So yes. Booth babes make me uncomfortable. Them being there is basically a giant sign telling everyone that this is an event for straight guys who like to stare at boobs, not anybody else. You want to harrass the women at the event, stare at boobs and generally objectify women? Thats cool. You’re a woman who’s here to look at/exhibit games? You’ll have to put up with people constantly telling you how impressive it is that you’re doing something difficult (something I get told as a computer science student all the time, something I never got told studying spanish – a more “girly” subject), people assuming you don’t know anything because everyone knows the women are just there as decoration, and constant reminders that you’re just not as important as the male audience.
- This is the point where this post pretty much stops being about booth babes and starts being about privilege.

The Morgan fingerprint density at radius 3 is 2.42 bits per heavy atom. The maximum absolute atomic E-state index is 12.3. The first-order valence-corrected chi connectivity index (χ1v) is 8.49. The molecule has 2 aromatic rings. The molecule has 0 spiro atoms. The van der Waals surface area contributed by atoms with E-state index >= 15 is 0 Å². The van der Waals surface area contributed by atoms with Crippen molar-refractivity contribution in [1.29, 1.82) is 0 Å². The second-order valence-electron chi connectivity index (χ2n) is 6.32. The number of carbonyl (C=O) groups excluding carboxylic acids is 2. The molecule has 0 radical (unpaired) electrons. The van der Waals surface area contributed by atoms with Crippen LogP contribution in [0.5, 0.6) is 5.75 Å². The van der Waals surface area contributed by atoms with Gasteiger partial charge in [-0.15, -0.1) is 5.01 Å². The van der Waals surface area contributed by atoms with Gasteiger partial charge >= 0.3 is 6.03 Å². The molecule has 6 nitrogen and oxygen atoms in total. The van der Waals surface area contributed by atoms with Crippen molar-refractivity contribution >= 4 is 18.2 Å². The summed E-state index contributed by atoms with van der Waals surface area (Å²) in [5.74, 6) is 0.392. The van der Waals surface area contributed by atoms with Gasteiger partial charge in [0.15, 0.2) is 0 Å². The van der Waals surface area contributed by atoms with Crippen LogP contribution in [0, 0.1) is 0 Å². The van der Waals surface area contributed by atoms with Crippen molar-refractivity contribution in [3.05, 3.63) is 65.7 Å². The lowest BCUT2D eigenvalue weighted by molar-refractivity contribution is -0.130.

So why is it problematic for a male reader of this to go “but I wouldn’t feel uncomfortable with male booth babes”? Because sexism. Is the short answer.
Long answer: so there’s this thing we call privilege. Men have it over women. Straight people have it over non-straight people. Cis people have it over trans* people. White people have it over black people. And so on. It basically means that society tends to value some attribute you have (whiteness, straightness, maleness) over the different ways that attribute can be manifest in other people (not being white, straight, male…).
One thing about privilege is your stories and experiences are valued over those of less privileged people. So a straight white guy, for example, has the privilege of having many and varied representations of men like him in the media. We have shows with geeky guys, funny guys, attractive guys, shallow guys, loving guys, guys with friends, guys with no friends, guys with girlfriends, guys without girlfriends etc etc etc. Representations of women in the media are much more limited, especially in video games and comics, where we are often, as I have said, objectified and sexualised to an extent men are not. This means that men, whose stories are valued and told much more than women’s, who are used to being valued for their brains and achievements and not just for their bodies, might find it difficult to understand how the objectification inherent in the practice of employing booth babes might make women uncomfortable.